K IS FOR KENTUCKY
Elaine Doll-Dunn, Psy.D.
“ Looaval, Luhvul, Looaville, Looyville, Louisville.
However you say it, a great city.”
(My race day T-shirt.)
( It occurs to me that being fit should have some perks besides feeling good and knowing you’re healthy.
Running a marathon in a new state is a nice treat for surviving mega miles and lifting loads of weights. Sooo...)
The week before the Kentucky Derby is a celebration of races, one of which is the Louisville Marathon. Since I had never run a marathon in that state, we decided to put it on our agenda. We traveled to Indianapolis to see Jerry’s mom, then drove to Louisville the night before the race to take in the sights. After a fried catfish dinner with an okra side and a mammoth sweet potato, we drove over to pick up our race information. The packet pick-up/expo was the usual stuff, but a nice addition was the remuda of fiberglass horses decorated by area artists’ ala the Cows in Chicago, Pigs in Cincinnati, Mr. Potato Head in Providence, and Deer in Lead. (Talk about “a horse of a different color!”) In honor of the up-coming horse race, they colorfully bordered the perimeter of the diners at the pasta-feed and posed gracefully at various spots among the expo goods.
In the morning we caught the bus to the start. As I sat quietly and gathered my thoughts for the 26.2, the usual bus noise accompanied my thoughts. “Buzz, buzz, buzz, Achilles.” “Buzz, buzz, buzz, orthotics.” “Buzz, buzz, buzz, Galloway.” That with the pungent odor of various analgesics, sticky sweet fresh donuts, and of course, steaming coffee, set the so familiar stage on which to play out marathon number 102.
The race began in the cool green recesses of Cherokee Park, a long swing through the hills and swales of a naturally groomed, tree towered, lavishly appointed park. One of many, we discovered, the whole race was run in parks and through beautiful residential districts. A horse couldn’t have had it any better. We even went by Thomas Edison’s home; he didn’t leave the light on…
The Kentucky Derby is a stakes race for three-year-old thoroughbred horses, staged annually in Louisville, Kentucky. The race currently covers one and one-quarter miles (2.012 km) at Churchill Downs; colts and geldings carry 126 pounds, fillies 121. (My Asics don’t list a weight allowance.) Meriwether Lewis Clark, Jr. built the race track in Louisville after visiting England to study both its track and its races, he wanted his track to have a race that would rival England’s Epsom Derby. (The word “Derby” means race.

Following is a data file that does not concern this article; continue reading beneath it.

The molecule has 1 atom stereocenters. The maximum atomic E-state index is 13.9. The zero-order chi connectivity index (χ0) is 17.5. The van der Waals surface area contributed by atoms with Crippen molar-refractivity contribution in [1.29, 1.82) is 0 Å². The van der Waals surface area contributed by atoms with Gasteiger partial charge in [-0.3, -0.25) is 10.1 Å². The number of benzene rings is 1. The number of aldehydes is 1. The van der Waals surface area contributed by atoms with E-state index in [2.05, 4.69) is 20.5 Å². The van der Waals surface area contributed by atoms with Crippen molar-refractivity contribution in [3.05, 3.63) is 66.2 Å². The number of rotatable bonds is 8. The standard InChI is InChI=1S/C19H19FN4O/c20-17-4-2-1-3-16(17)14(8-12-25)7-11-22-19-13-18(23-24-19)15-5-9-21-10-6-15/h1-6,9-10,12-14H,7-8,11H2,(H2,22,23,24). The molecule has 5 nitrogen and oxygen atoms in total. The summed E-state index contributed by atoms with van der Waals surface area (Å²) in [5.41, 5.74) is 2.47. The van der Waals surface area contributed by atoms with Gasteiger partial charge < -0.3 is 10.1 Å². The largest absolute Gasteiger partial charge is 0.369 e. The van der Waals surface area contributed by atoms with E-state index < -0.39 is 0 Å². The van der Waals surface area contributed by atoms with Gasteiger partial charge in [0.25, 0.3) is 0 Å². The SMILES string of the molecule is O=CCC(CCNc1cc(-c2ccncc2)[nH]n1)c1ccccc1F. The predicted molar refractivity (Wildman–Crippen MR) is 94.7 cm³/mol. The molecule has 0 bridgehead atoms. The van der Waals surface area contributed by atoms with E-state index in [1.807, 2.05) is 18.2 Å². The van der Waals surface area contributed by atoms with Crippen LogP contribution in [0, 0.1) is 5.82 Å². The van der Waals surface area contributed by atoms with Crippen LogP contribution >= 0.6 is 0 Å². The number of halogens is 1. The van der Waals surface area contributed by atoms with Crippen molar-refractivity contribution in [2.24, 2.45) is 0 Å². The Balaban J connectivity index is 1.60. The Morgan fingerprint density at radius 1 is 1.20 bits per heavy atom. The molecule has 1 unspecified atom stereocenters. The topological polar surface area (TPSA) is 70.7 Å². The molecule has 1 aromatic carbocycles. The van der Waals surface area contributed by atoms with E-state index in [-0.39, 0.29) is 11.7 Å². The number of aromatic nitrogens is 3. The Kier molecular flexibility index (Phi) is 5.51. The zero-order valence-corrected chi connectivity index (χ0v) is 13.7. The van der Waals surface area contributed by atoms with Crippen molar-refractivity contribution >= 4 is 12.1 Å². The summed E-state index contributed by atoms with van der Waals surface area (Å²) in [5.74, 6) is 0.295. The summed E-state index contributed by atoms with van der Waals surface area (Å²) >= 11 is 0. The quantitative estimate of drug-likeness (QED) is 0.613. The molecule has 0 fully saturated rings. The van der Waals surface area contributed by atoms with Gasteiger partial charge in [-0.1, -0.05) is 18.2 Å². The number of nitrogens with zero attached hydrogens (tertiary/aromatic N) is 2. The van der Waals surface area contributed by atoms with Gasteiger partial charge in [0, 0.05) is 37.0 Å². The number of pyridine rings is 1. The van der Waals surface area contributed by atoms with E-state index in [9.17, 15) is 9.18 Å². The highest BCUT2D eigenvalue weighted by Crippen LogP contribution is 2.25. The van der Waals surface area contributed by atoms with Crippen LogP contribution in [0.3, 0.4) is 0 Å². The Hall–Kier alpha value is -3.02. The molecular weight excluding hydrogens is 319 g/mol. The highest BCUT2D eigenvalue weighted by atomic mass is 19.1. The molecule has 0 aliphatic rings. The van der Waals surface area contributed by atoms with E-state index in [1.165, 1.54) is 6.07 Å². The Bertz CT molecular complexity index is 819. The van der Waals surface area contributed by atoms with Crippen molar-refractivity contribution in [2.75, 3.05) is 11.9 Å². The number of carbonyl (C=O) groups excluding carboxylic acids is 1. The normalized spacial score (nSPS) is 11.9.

so named after the 12th Earl of Derby who organized the first such horse race in 1780.)
Clark established the Kentucky Derby, which was first run on May 1, 1875. The track became known as Churchill downs, named for Lewis Clark’s relatives, John and Henry Churchill, who had provided the land for the complex. It was officially incorporated as Churchill Downs n 1937.
The excitement of Derby Festival Week is generated throughout the city and crescendos toward the horse race, but especially impacts the marathon; maybe we all feel like thoroughbreds just by proximity. It was a cool day and a terrific run. I felt great, all systems working marvelously—especially for being a ’37 model— and I finished feeling like I could do at least another ten miles. That just doesn’t happen. Maybe I picked up a mint julep at one of those aid stations?
The people were the usual entertainment, I heard one guy admonish a spectator; “Don’t get your camera out-I’m running slow enough you can sketch me!’ Everybody’s a comedian.
The major sponsor of the event was Meijer Grocery. Meijer has the famous “Sandy” horse (the little brown pony with the quarter slot for a quick in-place trot) in front of their stores, so his picture was on everything. Marathon goodie bags, race information packet, posters in store windows… all bearing the slogan, “A championship jockey has to start somewhere!” Cute. Kerry Bell would have loved it. (She has a functioning “Sandy “on her ranch.)
Along the sidelines, we saw some outrageous headgear, tribute to the pre-race festivities when all the ladies wear reeealllly fine hats. And roses were in evidence everywhere. “Run for the Roses” is the nickname of the Derby so it was part of the theme. We didn’t get a horseshoe shaped rose garland at the finish line however; I guess that’s reserved for the four legged runners. I was satisfied with a very nice medal and a great T-shirt…roses fade.
So a Derby Day Dessert: that rich, dense chocolate pecan pie infused with Kentucky bourbon that stays on your hips regardless of the mileage, and we were on our way back to Hoosier Ville. FT HPNZ.
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